Gulf Coast Windfall for Spay/Neuter Programs

On Tuesday " the Big Fix Rig" - a traveling spay/neuter clinic for cats - opened in Louisiana at its first stop in the state to help reduce pet overpopulation in the hurricane-ravaged region. The rig will provide low-cost services to area residents.

St. Bernard Parish was one of the areas hardest hit in 2005 by Hurricane Katrina, a storm that exposed on a national level the need for vigorous population control efforts in the region.

The Big Fix Rig is part of a $3.2 million effort funded by the ASPCA, The Humane Society of the United States, PetSmart Charities, International Fund for Animal Welfare, and United Animal Nations to increase the number of affordable and accessible spay/neuter programs in the hurricane-affected areas of Louisiana and Mississippi. Local organizations Spay/Louisiana, Mississippi Spay Neuter (SPAN) and Humane Society of South Mississippi are coordinating the initiatives with the help of other local animal agencies throughout the region. The rig will go to Mississippi after its Louisiana tour.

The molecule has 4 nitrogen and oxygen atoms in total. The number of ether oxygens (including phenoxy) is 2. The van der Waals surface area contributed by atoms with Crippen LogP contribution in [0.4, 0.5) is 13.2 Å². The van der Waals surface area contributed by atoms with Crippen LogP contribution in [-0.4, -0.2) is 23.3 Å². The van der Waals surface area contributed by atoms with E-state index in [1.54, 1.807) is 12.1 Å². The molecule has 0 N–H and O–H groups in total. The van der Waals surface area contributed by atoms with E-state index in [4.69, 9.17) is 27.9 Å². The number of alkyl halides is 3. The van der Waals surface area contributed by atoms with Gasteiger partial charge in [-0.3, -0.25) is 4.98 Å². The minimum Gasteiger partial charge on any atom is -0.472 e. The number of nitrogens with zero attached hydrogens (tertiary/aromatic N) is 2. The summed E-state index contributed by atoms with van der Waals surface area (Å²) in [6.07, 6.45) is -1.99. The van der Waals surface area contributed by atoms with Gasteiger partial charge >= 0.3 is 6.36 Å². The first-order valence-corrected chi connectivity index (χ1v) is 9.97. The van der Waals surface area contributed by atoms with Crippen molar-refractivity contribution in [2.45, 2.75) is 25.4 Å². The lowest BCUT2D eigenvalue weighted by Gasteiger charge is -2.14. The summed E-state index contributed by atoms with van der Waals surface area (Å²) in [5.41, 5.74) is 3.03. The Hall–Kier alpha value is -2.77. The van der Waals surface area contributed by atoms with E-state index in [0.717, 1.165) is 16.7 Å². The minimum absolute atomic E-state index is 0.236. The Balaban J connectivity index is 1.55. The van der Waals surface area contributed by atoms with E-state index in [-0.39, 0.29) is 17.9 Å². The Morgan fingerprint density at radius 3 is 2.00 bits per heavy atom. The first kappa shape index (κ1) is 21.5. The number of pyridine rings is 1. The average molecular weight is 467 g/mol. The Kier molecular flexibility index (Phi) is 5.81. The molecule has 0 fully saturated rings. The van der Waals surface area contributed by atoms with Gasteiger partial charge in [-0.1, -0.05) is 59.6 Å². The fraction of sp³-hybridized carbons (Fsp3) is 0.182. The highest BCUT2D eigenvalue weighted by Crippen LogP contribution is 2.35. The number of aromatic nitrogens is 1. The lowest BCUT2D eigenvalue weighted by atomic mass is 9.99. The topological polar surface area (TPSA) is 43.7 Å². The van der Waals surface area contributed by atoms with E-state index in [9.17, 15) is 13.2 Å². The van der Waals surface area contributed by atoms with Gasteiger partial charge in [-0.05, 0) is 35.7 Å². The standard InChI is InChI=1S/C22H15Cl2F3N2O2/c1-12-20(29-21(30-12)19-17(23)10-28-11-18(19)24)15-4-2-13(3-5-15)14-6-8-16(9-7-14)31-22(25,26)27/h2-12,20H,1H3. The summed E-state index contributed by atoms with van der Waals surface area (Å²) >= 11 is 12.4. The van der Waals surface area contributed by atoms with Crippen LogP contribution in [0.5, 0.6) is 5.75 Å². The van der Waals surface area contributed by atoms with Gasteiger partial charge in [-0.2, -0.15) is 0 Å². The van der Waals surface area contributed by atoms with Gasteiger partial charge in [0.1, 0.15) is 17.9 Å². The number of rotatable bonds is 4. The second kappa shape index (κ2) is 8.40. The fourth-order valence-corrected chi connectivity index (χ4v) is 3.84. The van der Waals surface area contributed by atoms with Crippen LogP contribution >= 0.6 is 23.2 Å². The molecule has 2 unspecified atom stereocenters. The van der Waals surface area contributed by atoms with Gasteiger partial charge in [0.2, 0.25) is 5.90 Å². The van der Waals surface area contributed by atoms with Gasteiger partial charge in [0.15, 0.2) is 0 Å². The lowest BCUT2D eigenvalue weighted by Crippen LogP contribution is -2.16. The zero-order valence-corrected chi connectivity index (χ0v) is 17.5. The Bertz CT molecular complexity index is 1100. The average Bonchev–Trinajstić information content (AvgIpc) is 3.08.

The problem of animal overpopulation in the Gulf Coast region, where nearly 80 percent of all pets are unaltered, has long preceded Hurricane Katrina. Animal control agencies euthanize tens of thousands of healthy animals each year for lack of homes. Animal welfare groups believe this focused spay/neuter initiative will help improve the overall health and adoption prospects for all companion animals in the region.

In addition to the Big Fix Rig, the initiative provides funding for high-volume spay/neuter clinics in New Orleans and Gulfport, Miss. and for voucher programs in both states. The latter two programs will serve both cats and dogs. All told, the initiative has the capacity to fund up to 20,000 spay/neuter surgeries in the first year.

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